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Thirteen federal grants have been awarded to law enforcement agencies within Hamilton County in hopes of promoting public safety, according to a news release from local lawmakers.

The Department of Safety and Homeland Security grants will help police with a variety of issues, from "traffic services" to to bicycle and pedestrian safety and drunk driving, the news release states.

The Hamilton County District Attorney's office also received $299,600 to aid in DUI prosecution.

"These grants will give our local communities additional funds that should help upgrade their efforts to make our roads safer and to protect our citizens from those who drink and drive," Sen. Todd Gardenhire, R-Chattanooga, said in a statement. "I will continue to work to make our roads safer in the next General Assembly."

Hamilton County awards

-$100,000 to the Chattanooga Police Department for alcohol and impaired driving enforcement
-$56,800 to the Collegedale Police Department for bicycle and pedestrian safety
-$22,000 to the Collegedale Police Department for police traffic services
-$27,000 to the East Ridge Police Department for police traffic services
-$126,000 to the Hamilton County Sheriff's Office for child passenger safety & occupant protection
-$91,800 to the Hamilton County Sheriff's Office for alcohol and impaired driving enforcement
-$5,000 to the Lookout Mtn. Police Department for high visibility enforcement
-$40,000 to the Red Bank Police Department for distracted driving
-$13,276 to the Signal Centers Baby University for child passenger safety & occupant protection
-$15,000 to the Signal Mountain Police Department for police traffic services
-$20,000 to the SoddyDaisy Police Department for distracted driving
-$20,000 to the SoddyDaisy Police Department for police traffic services
-$299,600 to the Tennessee District Attorney General, 11th Judicial District for DUI prosecution

The grants, which will be disbursed by the Tennessee Highway Safety Office, have been awarded to agencies that met the office's required data-driven criteria.  

"I am very pleased that we have been able to secure these highway safety grants to help make our roads safer," Sen. Bo Watson, R-Hixson, said in a statement.  "I also appreciate all the hard work that our local officials have done in helping us to receive these funds."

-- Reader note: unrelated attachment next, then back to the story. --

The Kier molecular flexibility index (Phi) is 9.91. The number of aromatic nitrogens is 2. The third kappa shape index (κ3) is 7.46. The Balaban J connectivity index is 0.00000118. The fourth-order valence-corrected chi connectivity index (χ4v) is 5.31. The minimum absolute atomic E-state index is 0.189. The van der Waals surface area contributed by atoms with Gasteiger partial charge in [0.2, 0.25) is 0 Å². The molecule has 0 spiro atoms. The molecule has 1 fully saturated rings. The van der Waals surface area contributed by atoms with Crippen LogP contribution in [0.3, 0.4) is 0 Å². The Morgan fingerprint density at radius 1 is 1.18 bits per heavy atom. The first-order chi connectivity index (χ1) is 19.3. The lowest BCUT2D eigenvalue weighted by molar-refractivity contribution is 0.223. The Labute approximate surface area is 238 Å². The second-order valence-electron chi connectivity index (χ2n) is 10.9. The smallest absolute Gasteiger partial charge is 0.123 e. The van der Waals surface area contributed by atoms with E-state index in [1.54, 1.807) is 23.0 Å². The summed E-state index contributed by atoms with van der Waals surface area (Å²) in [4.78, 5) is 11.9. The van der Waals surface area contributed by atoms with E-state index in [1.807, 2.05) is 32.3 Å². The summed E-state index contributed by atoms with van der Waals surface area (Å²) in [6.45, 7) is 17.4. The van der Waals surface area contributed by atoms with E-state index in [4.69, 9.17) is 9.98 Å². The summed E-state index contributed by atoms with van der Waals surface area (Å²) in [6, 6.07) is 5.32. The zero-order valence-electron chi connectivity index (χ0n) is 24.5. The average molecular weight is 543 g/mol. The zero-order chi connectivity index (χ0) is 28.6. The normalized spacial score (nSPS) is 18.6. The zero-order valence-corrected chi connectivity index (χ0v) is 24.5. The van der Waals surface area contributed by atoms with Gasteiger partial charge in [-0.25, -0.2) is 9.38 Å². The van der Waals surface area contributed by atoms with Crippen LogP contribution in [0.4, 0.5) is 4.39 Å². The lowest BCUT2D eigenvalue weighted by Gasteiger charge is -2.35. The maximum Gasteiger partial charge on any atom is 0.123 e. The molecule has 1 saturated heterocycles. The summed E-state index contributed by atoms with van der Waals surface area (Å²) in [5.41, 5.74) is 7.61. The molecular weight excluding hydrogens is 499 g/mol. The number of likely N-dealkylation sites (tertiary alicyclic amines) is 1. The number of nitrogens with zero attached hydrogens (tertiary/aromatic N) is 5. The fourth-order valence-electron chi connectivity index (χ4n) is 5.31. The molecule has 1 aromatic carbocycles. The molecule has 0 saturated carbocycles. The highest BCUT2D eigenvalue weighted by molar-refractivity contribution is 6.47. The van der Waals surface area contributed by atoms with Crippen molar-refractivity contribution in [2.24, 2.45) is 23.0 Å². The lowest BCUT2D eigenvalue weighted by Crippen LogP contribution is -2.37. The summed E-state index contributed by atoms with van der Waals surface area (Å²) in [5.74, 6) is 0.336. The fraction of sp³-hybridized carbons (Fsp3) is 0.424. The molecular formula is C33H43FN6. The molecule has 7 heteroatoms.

Over 335 federal grants adding up to about $23 million have been awarded to law enforcement agencies and highway safety organizations across Tennessee, according to a news release from the Tennessee Highway Safety Office.

Additionally, about $3 million in media grant funds will be allocated for statewide highway safety education and public awareness campaigns.

"Every year, traffic safety advocates, non-profit organizations, emergency response personnel, law enforcement, District Attorneys' offices, and other state agencies across Tennessee seek funding through grant applications offered by the THSO," Vic Donoho, highway safety office director, said in a statement

"Applicants who meet the required data-driven criteria and highway safety standards are awarded grant funds to support the THSO's mission to reduce traffic crashes, injuries, and fatalities," he said.

Among those receiving funds is the Collegedale Police Department. It was awarded $56,800 for bicycle and pedestrian safety, as well as $22,000 for "police traffic services."

Collegedale's police department has been under investigation by the Tennessee Bureau of Investigation after allegations of a traffic quota system came to light.

In December 2018, the department began directing officers to meet a minimum number of "enforcement actions" and "patrol activities" each month, one of the lawsuits states. Enforcement actions mean written citations or arrests, and patrol activities include neighborhood, business and school patrols.

Beginning in about December 2018, officers had to complete at least 25 "enforcement actions" and 100 "patrol activities" each month, one of the lawsuits states, according to a lawsuit filed by a former officer who claims he was forced to resign after confronting supervisors about the alleged quota system.

Enforcement actions mean written citations or arrests, and patrol activities include neighborhood, business and school patrols.

The city has denied the claims.

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